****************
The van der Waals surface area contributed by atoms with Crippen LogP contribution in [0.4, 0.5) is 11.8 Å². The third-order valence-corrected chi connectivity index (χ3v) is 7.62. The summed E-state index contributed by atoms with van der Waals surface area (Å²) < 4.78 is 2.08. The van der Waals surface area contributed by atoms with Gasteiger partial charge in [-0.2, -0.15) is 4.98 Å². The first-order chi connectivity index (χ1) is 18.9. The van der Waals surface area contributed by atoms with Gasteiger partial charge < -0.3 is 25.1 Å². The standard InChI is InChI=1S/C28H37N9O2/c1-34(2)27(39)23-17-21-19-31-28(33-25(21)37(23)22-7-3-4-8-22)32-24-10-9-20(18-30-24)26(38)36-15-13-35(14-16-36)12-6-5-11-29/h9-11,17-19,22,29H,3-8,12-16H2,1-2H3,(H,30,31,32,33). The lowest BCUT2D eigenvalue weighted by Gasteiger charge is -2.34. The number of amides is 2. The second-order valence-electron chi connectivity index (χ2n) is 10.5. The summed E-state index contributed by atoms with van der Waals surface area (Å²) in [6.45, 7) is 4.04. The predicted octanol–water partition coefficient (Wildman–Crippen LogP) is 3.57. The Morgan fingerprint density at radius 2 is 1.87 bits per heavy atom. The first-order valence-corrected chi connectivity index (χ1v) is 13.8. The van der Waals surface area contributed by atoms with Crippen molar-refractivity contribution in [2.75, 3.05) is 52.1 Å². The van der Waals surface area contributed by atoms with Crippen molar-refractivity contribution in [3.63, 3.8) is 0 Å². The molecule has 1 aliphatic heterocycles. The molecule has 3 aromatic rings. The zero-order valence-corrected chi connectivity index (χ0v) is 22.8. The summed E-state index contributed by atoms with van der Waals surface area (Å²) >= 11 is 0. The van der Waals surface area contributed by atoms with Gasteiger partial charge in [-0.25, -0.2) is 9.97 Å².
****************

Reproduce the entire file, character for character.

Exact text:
The van der Waals surface area contributed by atoms with Crippen LogP contribution in [0.4, 0.5) is 11.8 Å². The third-order valence-corrected chi connectivity index (χ3v) is 7.62. The summed E-state index contributed by atoms with van der Waals surface area (Å²) < 4.78 is 2.08. The van der Waals surface area contributed by atoms with Gasteiger partial charge in [-0.2, -0.15) is 4.98 Å². The first-order chi connectivity index (χ1) is 18.9. The van der Waals surface area contributed by atoms with Gasteiger partial charge < -0.3 is 25.1 Å². The standard InChI is InChI=1S/C28H37N9O2/c1-34(2)27(39)23-17-21-19-31-28(33-25(21)37(23)22-7-3-4-8-22)32-24-10-9-20(18-30-24)26(38)36-15-13-35(14-16-36)12-6-5-11-29/h9-11,17-19,22,29H,3-8,12-16H2,1-2H3,(H,30,31,32,33). The lowest BCUT2D eigenvalue weighted by Gasteiger charge is -2.34. The number of amides is 2. The second-order valence-electron chi connectivity index (χ2n) is 10.5. The summed E-state index contributed by atoms with van der Waals surface area (Å²) in [6.45, 7) is 4.04. The predicted octanol–water partition coefficient (Wildman–Crippen LogP) is 3.57. The Morgan fingerprint density at radius 2 is 1.87 bits per heavy atom. The first-order valence-corrected chi connectivity index (χ1v) is 13.8. The van der Waals surface area contributed by atoms with Crippen molar-refractivity contribution in [2.75, 3.05) is 52.1 Å². The van der Waals surface area contributed by atoms with Crippen molar-refractivity contribution in [3.63, 3.8) is 0 Å². The molecule has 1 aliphatic heterocycles. The molecule has 3 aromatic rings. The zero-order valence-corrected chi connectivity index (χ0v) is 22.8. The summed E-state index contributed by atoms with van der Waals surface area (Å²) >= 11 is 0. The van der Waals surface area contributed by atoms with Gasteiger partial charge in [-0.25, -0.2) is 9.97 Å².